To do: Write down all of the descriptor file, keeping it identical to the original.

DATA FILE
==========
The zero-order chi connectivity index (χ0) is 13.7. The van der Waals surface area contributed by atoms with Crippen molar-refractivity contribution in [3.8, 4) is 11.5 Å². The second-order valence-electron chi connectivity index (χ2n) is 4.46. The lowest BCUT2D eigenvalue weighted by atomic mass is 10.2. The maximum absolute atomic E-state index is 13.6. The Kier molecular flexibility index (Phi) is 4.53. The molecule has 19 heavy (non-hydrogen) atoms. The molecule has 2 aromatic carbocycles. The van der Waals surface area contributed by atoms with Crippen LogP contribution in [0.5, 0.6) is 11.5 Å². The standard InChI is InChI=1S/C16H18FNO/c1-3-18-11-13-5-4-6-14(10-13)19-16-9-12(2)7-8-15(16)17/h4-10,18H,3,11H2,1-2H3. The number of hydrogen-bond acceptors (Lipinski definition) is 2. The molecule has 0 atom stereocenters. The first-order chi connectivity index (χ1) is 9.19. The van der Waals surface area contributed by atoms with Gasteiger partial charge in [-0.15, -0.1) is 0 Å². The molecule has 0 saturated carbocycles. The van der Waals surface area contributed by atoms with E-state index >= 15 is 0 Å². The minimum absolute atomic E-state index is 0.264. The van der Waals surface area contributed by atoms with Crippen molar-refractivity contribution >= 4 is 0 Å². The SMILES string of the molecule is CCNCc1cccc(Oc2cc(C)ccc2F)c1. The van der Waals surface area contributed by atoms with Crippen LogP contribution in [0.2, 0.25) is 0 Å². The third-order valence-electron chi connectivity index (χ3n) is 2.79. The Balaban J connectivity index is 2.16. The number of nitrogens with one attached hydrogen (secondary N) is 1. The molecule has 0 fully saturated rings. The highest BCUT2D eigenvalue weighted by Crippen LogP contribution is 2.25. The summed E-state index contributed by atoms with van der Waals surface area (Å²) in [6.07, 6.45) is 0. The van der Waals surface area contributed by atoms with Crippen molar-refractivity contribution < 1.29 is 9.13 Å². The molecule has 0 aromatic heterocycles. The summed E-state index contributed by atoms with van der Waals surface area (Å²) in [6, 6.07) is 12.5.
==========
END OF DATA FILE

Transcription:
The zero-order chi connectivity index (χ0) is 13.7. The van der Waals surface area contributed by atoms with Crippen molar-refractivity contribution in [3.8, 4) is 11.5 Å². The second-order valence-electron chi connectivity index (χ2n) is 4.46. The lowest BCUT2D eigenvalue weighted by atomic mass is 10.2. The maximum absolute atomic E-state index is 13.6. The Kier molecular flexibility index (Phi) is 4.53. The molecule has 19 heavy (non-hydrogen) atoms. The molecule has 2 aromatic carbocycles. The van der Waals surface area contributed by atoms with Crippen LogP contribution in [0.5, 0.6) is 11.5 Å². The standard InChI is InChI=1S/C16H18FNO/c1-3-18-11-13-5-4-6-14(10-13)19-16-9-12(2)7-8-15(16)17/h4-10,18H,3,11H2,1-2H3. The number of hydrogen-bond acceptors (Lipinski definition) is 2. The molecule has 0 atom stereocenters. The first-order chi connectivity index (χ1) is 9.19. The van der Waals surface area contributed by atoms with Gasteiger partial charge in [-0.15, -0.1) is 0 Å². The molecule has 0 saturated carbocycles. The van der Waals surface area contributed by atoms with E-state index >= 15 is 0 Å². The minimum absolute atomic E-state index is 0.264. The van der Waals surface area contributed by atoms with Crippen molar-refractivity contribution >= 4 is 0 Å². The SMILES string of the molecule is CCNCc1cccc(Oc2cc(C)ccc2F)c1. The van der Waals surface area contributed by atoms with Crippen LogP contribution in [0.2, 0.25) is 0 Å². The third-order valence-electron chi connectivity index (χ3n) is 2.79. The Balaban J connectivity index is 2.16. The number of nitrogens with one attached hydrogen (secondary N) is 1. The molecule has 0 fully saturated rings. The highest BCUT2D eigenvalue weighted by Crippen LogP contribution is 2.25. The summed E-state index contributed by atoms with van der Waals surface area (Å²) in [6.07, 6.45) is 0. The van der Waals surface area contributed by atoms with Crippen molar-refractivity contribution < 1.29 is 9.13 Å². The molecule has 0 aromatic heterocycles. The summed E-state index contributed by atoms with van der Waals surface area (Å²) in [6, 6.07) is 12.5.